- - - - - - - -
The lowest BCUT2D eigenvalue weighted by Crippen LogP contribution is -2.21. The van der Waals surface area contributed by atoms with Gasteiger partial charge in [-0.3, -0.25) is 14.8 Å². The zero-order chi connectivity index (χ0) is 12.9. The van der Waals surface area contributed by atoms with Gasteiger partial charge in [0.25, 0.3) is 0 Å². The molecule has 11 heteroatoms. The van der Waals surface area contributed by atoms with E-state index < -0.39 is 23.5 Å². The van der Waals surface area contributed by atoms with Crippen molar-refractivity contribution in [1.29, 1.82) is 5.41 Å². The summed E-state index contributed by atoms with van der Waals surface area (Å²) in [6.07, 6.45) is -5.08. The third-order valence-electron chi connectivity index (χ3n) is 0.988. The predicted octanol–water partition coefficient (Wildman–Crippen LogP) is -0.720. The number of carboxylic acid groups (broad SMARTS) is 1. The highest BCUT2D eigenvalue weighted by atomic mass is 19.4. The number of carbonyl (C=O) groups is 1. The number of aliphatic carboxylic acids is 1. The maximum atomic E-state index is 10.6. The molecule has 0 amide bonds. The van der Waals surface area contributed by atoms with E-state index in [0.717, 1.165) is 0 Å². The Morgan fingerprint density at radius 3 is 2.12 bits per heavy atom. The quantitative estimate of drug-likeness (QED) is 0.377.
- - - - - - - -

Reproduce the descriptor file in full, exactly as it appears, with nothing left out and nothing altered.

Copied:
The lowest BCUT2D eigenvalue weighted by Crippen LogP contribution is -2.21. The van der Waals surface area contributed by atoms with Gasteiger partial charge in [-0.3, -0.25) is 14.8 Å². The zero-order chi connectivity index (χ0) is 12.9. The van der Waals surface area contributed by atoms with Gasteiger partial charge in [0.25, 0.3) is 0 Å². The molecule has 11 heteroatoms. The van der Waals surface area contributed by atoms with E-state index < -0.39 is 23.5 Å². The van der Waals surface area contributed by atoms with Crippen molar-refractivity contribution in [1.29, 1.82) is 5.41 Å². The summed E-state index contributed by atoms with van der Waals surface area (Å²) in [6.07, 6.45) is -5.08. The third-order valence-electron chi connectivity index (χ3n) is 0.988. The predicted octanol–water partition coefficient (Wildman–Crippen LogP) is -0.720. The number of carboxylic acid groups (broad SMARTS) is 1. The highest BCUT2D eigenvalue weighted by atomic mass is 19.4. The number of carbonyl (C=O) groups is 1. The number of aliphatic carboxylic acids is 1. The maximum atomic E-state index is 10.6. The molecule has 0 amide bonds. The van der Waals surface area contributed by atoms with E-state index in [0.717, 1.165) is 0 Å². The Morgan fingerprint density at radius 3 is 2.12 bits per heavy atom. The quantitative estimate of drug-likeness (QED) is 0.377.